Time is ticking faster on the moon. Now we know exactly how much. : ScienceAlert

Since astronauts last left the lunar surface 52 years ago, time is ticking. Compared to us earthlings, the moon has been waiting for our return a little longer – by about 1.1 seconds.

That doesn’t seem like much, and neither does the 57 millionth (0.0000575) second that time on the Moon advances each day compared to that on our home planet.

But that crucial finding from a new study by NASA scientists could make the difference between synchronizing navigation systems and the U.S. space agency’s long-awaited manned missions to the moon and beyond.

We’ve known about gravity’s ability to slow down time since Albert Einstein postulated his general theory of relativity. But the practicalities of measuring the temporal distortions that come with differences in gravity – such as the contrast between the pull of the Earth and the Moon – have lagged far behind.

Only in the past decade have we had atomic clocks sensitive enough to detect small time differences between two objects moving relative to each other, or experiencing different gravitational forces.

And with a half-century gap between manned lunar landings, scientists had no pressing need to figure out how those tiny time differences played out between Earth and our lunar companion. The moon has one-sixth the gravity of Earth, but astronauts only stopped there briefly, so it wasn’t much of a problem.

Scientists now have a deadline: NASA wants to send astronauts back to the moon by 2026 as part of the Artemis missions. There, they will search for possible locations for lunar bases that could one day serve as a stepping stone to Mars.

“We’re looking at a persistent presence on the moon,” NASA’s Cheryl Gramling, a navigation systems engineer at the Goddard Space Flight Center in Maryland, told New scientist Jonathan O’Callaghan.

“Earth infrastructure like GPS gives time down to the nanosecond level,” Gramling continued. “If you’re trying to navigate or land on the moon, and avoid dangerous areas, that precision is important.”

Earlier this year, in April, NASA and other US agencies were tasked with developing a uniform time reference system for the moon that other space agencies could agree on.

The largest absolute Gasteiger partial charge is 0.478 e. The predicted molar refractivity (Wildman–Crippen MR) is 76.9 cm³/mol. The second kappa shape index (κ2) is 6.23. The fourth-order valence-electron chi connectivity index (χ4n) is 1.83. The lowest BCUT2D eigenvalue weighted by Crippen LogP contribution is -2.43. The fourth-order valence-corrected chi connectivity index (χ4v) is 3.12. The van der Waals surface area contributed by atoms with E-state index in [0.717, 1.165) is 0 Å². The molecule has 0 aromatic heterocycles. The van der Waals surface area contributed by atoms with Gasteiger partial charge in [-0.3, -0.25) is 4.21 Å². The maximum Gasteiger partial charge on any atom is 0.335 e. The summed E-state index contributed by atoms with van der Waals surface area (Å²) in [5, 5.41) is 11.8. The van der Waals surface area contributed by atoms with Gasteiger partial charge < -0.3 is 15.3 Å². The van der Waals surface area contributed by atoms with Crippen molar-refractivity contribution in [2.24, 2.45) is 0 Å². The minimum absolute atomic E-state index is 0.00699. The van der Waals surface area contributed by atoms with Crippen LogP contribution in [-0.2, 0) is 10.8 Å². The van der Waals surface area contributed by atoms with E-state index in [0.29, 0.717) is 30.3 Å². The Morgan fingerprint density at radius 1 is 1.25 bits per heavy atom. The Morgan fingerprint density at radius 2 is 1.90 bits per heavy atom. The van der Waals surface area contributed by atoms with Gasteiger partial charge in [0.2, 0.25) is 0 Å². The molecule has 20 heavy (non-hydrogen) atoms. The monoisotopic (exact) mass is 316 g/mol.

This new finding helps in that regard, and has been in the works for some time. Slava Turyshev, a physicist at NASA’s Jet Propulsion Laboratory who led the study, told O’Callaghan, “Somebody had to sit down and do the math.”

From Earth, the moon appears to have gained 57 millionths of a second per Earth day. Turyshev and his colleagues arrived at this figure by calculating the sliding time scale for the Earth and the moon relative to the center of gravity of the solar system. This is the common center of gravity of the solar system, around which the sun, planets and satellites orbit in delicate balance.

Turyshev and his colleagues’ calculations are close to the 56.02 microseconds that another team of researchers at the U.S. National Institute of Standards and Technology came up with in February. But tiny fractions of a second matter over such vast distances, so there’s still some work to be done.

Neither result has been peer-reviewed, and the final definition of lunar time will need to be confirmed by a number of agencies and international organizations, including the International Bureau of Weights and Measures and the International Astronomical Union. These organizations plan to meet in August.

We should also keep an eye on how our own planet Earth’s rotation is strangely slowing, making our days slightly longer – and how extractive human activities have changed its rotation.

The research was published on the arXiv preprint server prior to peer review.

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